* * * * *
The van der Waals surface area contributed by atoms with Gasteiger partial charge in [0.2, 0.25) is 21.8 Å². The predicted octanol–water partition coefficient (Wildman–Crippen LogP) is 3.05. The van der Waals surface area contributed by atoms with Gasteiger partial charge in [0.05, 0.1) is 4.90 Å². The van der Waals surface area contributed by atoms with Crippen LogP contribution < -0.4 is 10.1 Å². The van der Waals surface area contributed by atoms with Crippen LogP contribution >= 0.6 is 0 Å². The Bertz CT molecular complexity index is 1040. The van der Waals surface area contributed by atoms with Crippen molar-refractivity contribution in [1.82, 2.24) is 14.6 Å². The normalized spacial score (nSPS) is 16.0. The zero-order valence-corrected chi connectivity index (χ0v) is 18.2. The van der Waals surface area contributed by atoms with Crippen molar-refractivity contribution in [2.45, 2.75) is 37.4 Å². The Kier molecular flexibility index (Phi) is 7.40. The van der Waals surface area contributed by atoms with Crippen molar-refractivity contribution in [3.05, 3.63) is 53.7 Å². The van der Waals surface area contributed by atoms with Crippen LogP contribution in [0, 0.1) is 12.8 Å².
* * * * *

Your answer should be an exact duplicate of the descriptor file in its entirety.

The van der Waals surface area contributed by atoms with Gasteiger partial charge in [0.2, 0.25) is 21.8 Å². The predicted octanol–water partition coefficient (Wildman–Crippen LogP) is 3.05. The van der Waals surface area contributed by atoms with Gasteiger partial charge in [0.05, 0.1) is 4.90 Å². The van der Waals surface area contributed by atoms with Crippen LogP contribution < -0.4 is 10.1 Å². The van der Waals surface area contributed by atoms with Crippen LogP contribution >= 0.6 is 0 Å². The Bertz CT molecular complexity index is 1040. The van der Waals surface area contributed by atoms with Crippen molar-refractivity contribution in [1.82, 2.24) is 14.6 Å². The normalized spacial score (nSPS) is 16.0. The zero-order valence-corrected chi connectivity index (χ0v) is 18.2. The van der Waals surface area contributed by atoms with Crippen molar-refractivity contribution in [2.45, 2.75) is 37.4 Å². The Kier molecular flexibility index (Phi) is 7.40. The van der Waals surface area contributed by atoms with Crippen molar-refractivity contribution in [3.05, 3.63) is 53.7 Å². The van der Waals surface area contributed by atoms with Crippen LogP contribution in [0, 0.1) is 12.8 Å².